Jesus looked up to heaven and said, “Father, the hour has come; glorify your Son so that the Son may glorify you, since you have given him authority over all people, to give eternal life to all whom you have given him. And this is eternal life, that they may know you, the only true God, and Jesus Christ whom you have sent. I glorified you on earth by finishing the work that you gave me to do. So now, Father, glorify me in your own presence with the glory that I had in your presence before the world existed.
”I have made your name known to those whom you gave me from the world. They were yours, and you gave them to me, and they have kept your word. Now they know that everything you have given me is from you; for the words that you gave to me I have given to them, and they have received them and know in truth that I came from you; and they have believed that you sent me. I am asking on their behalf; I am not asking on behalf of the world, but on behalf of those whom you gave me, because they are yours. All mine are yours, and yours are mine; and I have been glorified in them. And now I am no longer in the world, but they are in the world, and I am coming to you. Holy Father, protect them in your name that you have given me, so that they may be one, as we are one.”
As a young boy, I can remember being taken to the train station in Alexandria, Virginia, to take a trip all by myself for the very first time. My mother bought my ticket, gave me a few dollars for a hotdog and a coke, and promised me that my Aunt would be waiting for me when the train arrived at its destination. I remember so clearly my feelings as the train began to pull out of the station. I was on my own and for a few hours alone in the world. Even though I tried to be tough, I found myself wondering what would happen if my Aunt was not there at the end of my journey? Would she be able to find me? Would I be able to find help? It was a strange time, a time between, between being left by my mother and picked up by my Aunt.
This past Thursday the Church celebrated Ascension Day, the feast that marks the moment when Christ returned to the Father. After the Ascension, Peter, James and the others must have found themselves oddly and terrifyingly alone in the world. Their master had gone, and they were on their own. Jesus promised them that the Holy Spirit would come to be with them. This giving of the Holy Spirit would happen on Pentecost, a day we celebrate next week. But there was a span of days, between the Ascension and Pentecost, when the disciples must have felt very alone, caught and caged in a period “between.” Like my train ride as a child, they were on a journey between two points of safety. And all they could do was hold onto the promise that they would be met at their destination, that Christ would not leave them. All they could do was move forward and hope.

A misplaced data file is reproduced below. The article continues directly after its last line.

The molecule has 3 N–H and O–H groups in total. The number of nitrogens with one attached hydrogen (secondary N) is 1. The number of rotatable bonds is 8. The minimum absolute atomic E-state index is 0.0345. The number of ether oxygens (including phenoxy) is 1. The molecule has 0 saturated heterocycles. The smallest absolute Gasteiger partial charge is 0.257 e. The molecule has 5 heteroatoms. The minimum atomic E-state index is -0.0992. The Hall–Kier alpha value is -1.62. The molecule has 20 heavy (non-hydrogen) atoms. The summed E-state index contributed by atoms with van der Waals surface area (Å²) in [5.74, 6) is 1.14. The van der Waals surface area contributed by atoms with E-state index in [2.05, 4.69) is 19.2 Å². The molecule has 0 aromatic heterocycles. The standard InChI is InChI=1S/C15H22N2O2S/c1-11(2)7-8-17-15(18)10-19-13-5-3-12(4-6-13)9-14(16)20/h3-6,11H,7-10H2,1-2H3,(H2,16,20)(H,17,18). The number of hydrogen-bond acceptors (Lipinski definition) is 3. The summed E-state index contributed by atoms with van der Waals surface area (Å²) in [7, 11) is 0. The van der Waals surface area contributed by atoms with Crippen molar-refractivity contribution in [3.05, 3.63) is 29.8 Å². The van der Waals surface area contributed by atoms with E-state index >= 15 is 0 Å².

Sometimes in our spiritual lives we find ourselves in a similar state of limbo. Times when we ride the train of life between two destinations seemingly without support. These are times when it seems that we are without Lord or Spirit, times when we perhaps feel a heaviness, a coldness, that God is very far away from us. The mystics called this the “dark night of the soul,” and all of us who pursue the spiritual life must go through it sooner or later. The problem is that some of us think that we are always supposed to be able to sense God’s presence, and if we can’t, then we must be doing something wrong. But the fact is, the disciples didn’t do anything wrong in those days between the Ascension and Pentecost. They were simply told to wait and to hope and not to despair, because even though they felt alone they were not forgotten.
For all of us, there are those times when we seem to be without Lord or Spirit. But the important thing to remember is that we have not been abandoned. Like my long and lonely train ride, sometimes all we have to hold onto is the promise that someone is coming to meet us, that we won’t be alone for long. The secret is that at those times we just have to live with nothing more than a promise. The promise that there has been an Ascension and there always is a Pentecost. The truth is, sometimes all we have to hold onto is hope. But hope will be enough if we place our trust in the Lord. Amen.
O God, the King of glory, you have exalted your only Son Jesus Christ with great triumph to your kingdom in heaven: Do not leave us comfortless, but send us your Holy Spirit to strengthen us, and exalt us to that place where our Savior Christ has gone before; who lives and reigns with you and the Holy Spirit, one God, in glory everlasting. Amen.
(Book of Common Prayer)